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Ubuntu is built based on balance of hardware capability, performance and security. Here are several options you would like to use for best performance.
4k page size vs 64k page size
Ubuntu currently supports 4k page size for all architectures except for ppc64el. 64k page sizes are beneficial to certain memory bound benchmarks, but there is a penalty, it might be wasteful if you are dealing with small data structures that have to be page aligned. Also, 64k page size could break compatibility with old ARMv7 binaries. 64k page size will need to reconsidered with the introduction of 52bit VA
Improve performance benchmarks with 4k pages
There are ways to get comparable performance using 4k page size and avoid the penalties of 64k pages.
- IOMMU Passthrough.
Setting iommu.passthrough to 1 on th kernel command line bypasses the IOMMU translation for DMA, setting it to 0 uses IOMMU translation for DMA. This will need to be set at the time of deployment (using preseeds) or by editing the appropriate grub configuration files and reboot the system for the changes to take effect.
It has been observed that on Cavium Thunder X2 setting the kernel command line parameter iommu.passthrough=1, Flexible I/O Tester Synthetic Benchmark (Fio) performance (with 4k page size) was comparable to that of 64k pages.
- All I/O bandwidth increased
- Low level DMA operation might cause security risk e.g. RDMA
- Only available on arm64
Enable IOMMU passthrough
- Append “iommu.passthrough=1 into GRUB_CMDLINE_LINE in /etc/default/grub update grub config and reboot the system.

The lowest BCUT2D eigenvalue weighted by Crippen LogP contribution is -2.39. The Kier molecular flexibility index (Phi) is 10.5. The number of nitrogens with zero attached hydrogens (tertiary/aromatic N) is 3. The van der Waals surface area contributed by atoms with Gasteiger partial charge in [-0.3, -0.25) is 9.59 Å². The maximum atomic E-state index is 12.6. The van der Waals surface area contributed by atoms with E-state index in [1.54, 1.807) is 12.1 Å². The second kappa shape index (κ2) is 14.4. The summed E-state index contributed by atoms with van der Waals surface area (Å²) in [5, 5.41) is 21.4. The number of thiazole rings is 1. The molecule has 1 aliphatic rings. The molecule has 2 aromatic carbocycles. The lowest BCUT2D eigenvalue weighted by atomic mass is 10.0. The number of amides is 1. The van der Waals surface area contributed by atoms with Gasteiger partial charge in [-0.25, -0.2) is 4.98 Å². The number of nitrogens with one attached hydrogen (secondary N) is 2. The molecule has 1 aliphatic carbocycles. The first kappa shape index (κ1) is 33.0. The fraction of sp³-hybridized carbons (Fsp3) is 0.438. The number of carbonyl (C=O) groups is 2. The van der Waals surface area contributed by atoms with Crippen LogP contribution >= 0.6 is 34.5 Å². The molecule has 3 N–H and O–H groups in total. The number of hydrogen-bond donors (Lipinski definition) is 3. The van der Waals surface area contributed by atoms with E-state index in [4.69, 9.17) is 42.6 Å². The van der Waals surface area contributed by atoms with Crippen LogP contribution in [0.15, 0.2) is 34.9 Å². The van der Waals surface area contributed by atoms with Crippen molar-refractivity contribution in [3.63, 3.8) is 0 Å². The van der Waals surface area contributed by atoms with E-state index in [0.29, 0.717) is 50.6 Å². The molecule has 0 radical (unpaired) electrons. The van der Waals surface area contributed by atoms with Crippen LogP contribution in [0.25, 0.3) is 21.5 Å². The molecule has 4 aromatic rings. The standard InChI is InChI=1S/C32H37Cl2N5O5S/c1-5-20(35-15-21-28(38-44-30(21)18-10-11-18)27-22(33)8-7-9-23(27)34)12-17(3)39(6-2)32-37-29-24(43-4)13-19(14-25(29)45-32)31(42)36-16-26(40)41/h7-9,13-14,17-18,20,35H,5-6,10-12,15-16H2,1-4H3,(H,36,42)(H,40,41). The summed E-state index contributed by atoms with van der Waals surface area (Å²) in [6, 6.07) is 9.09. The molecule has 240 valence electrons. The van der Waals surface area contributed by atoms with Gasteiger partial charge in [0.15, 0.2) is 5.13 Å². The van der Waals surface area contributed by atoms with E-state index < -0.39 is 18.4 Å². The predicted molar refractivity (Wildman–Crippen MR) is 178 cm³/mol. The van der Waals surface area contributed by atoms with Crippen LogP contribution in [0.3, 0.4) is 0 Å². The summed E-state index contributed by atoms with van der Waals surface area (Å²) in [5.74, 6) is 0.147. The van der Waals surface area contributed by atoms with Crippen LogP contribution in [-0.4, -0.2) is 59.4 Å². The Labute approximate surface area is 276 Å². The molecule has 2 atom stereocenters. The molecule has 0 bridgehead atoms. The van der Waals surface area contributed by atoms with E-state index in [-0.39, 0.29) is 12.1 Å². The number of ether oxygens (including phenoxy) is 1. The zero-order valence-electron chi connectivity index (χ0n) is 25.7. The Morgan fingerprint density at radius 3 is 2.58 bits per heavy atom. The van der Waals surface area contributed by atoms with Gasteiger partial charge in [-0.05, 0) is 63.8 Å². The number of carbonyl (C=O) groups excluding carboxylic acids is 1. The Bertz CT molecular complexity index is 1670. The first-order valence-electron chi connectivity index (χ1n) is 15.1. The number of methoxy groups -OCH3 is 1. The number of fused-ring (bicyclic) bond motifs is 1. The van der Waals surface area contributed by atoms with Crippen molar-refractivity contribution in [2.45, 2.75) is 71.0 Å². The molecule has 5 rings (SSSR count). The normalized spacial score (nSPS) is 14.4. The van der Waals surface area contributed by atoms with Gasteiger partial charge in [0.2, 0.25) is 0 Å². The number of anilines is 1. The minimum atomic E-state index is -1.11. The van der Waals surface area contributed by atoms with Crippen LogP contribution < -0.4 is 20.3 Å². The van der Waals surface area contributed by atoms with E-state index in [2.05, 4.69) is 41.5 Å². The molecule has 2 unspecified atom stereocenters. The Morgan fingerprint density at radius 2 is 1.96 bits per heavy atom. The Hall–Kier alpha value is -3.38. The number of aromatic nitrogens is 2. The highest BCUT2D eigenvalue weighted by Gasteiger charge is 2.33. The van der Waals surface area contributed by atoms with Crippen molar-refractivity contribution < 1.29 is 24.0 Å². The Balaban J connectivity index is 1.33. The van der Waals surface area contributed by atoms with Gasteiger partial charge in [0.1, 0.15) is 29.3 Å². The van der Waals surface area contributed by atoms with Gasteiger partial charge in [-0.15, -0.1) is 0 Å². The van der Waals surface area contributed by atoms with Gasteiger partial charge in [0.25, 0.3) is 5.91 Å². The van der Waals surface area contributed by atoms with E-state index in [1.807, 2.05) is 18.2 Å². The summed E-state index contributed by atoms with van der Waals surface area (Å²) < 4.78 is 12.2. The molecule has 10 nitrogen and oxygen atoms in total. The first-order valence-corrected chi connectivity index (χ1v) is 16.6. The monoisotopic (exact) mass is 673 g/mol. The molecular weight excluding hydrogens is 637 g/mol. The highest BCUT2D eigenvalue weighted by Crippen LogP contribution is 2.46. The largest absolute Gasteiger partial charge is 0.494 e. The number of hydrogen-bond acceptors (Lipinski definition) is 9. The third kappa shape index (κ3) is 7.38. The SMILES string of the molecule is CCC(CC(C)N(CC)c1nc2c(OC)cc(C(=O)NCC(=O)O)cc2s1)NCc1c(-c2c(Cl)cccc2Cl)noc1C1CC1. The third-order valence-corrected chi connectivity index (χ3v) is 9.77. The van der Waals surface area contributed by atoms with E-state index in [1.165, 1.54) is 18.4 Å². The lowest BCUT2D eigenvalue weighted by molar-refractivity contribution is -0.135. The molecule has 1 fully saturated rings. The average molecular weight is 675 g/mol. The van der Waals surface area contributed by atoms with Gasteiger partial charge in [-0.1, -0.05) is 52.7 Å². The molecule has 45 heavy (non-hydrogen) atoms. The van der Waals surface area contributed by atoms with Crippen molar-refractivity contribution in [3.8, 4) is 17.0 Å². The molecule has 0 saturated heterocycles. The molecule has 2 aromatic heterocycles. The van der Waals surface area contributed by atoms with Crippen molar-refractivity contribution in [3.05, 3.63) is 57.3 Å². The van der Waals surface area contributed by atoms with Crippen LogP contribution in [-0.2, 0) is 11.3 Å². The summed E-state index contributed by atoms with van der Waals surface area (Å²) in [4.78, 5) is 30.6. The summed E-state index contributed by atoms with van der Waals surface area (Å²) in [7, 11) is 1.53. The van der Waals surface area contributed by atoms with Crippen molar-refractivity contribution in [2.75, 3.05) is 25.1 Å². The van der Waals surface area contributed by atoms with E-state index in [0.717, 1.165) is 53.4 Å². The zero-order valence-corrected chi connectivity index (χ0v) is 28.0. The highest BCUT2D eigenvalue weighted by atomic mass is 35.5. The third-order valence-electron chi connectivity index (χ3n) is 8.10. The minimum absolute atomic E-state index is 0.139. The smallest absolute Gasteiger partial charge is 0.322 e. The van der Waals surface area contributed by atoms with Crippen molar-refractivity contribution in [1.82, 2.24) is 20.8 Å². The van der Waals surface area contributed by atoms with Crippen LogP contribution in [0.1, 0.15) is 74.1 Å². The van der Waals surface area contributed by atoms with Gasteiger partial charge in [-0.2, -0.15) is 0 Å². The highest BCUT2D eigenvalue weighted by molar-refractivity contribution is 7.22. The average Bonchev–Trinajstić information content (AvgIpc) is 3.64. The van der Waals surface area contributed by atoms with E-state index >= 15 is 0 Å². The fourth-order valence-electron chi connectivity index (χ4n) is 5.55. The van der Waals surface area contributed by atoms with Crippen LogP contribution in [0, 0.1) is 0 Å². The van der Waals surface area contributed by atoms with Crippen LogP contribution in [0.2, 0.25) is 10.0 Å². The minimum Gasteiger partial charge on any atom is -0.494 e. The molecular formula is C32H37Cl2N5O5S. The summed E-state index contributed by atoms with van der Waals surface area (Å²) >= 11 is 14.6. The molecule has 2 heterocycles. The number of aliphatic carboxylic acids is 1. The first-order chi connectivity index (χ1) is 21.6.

sudo sed -i \ 's/^GRUB_CMDLINE_LINUX=\"/GRUB_CMDLINE_LINUX=\"iommu.passthrough=1 /' \ /etc/default/grub sudo update-grub2 sudo reboot
This is a runtime feature that can be enabled from userspace, and is currently supported by applications like Java, Qemu and benchmarks like Flexible I/O Tester Synthetic Benchmark (Fio).
- Avoid tasks from large number of brk/mmap to increase performance
- Waste lots of memory
- Need application support
Specify the number of hugepages (here I am using 512 as an example, you might need to change that depending on your use case.)
sudo sysctl -w vm.nr_hugepages=512
- Mount the hugetlbfs
sudo mkdir /hugetlbfs sudo mount -t hugetlbfs none /hugetlbfs
Using hugetlbfs with Fio benchmark
With Fio benchmark you can enable mmaphuge for iomem and mem options.
sudo touch hugepages/file sudo fio -rw=read -blocksize=128k -iodepth=128 -buffered=0 -direct=1 -ioengine=libaio -runtime=180 -filename=/dev/nvme0n1 -name=test -time_based -group_reporting -numjobs=4 -iomem=mmaphuge -mem=mmaphuge:/home/ubuntu/hugepages/file -output=output.txt
For single thread process, you can bind it to specific CPU. This is helpful when process and PCI device use CPU in the same NUMA node. Some application can bind with its parameter e.g. iperf3 or you need to taskset to set it manually.
- Memory access of devices and tasks can be high speed cached
- Only work on multiple NUMA system
Find NUMA group for devices
- Find from PCI bus and device number
$ lspci | grep <device> | cut -d \ -f 1 7d:00.0
- Find NUMA node in /sys
$ find /sys/devices -name numa_node | grep '7d:00.0' | xargs cat 0
Bind process on specific NUMA group
- Reference the output of lscpu and find out CPU number
$ lscpu | grep NUMA NUMA node(s): 4 NUMA node0 CPU(s): 0-23 NUMA node1 CPU(s): 24-47 NUMA node2 CPU(s): 48-71 NUMA node3 CPU(s): 72-95
- Start process on selected CPU e.g. iperf3
iperf3 -sD -A 0
- Or use taskset
taskset -p 1 <pid>
Force CPU max frequency
Most of CPUs are capable of automatic changing its frequencies and use slower frequencies when it is idle. Use cpufreq-set -r -g performance to set it always on max frequency to avoid the latency when CPU changing its frequency
- Easy to set
- Not all architecture supported
- CPU might slow down if overheated
Set CPU max frequency
- Assuming a system with 72 CPU
for x in `seq 0 71`;do cpufreq-set -r -g performance -c $x done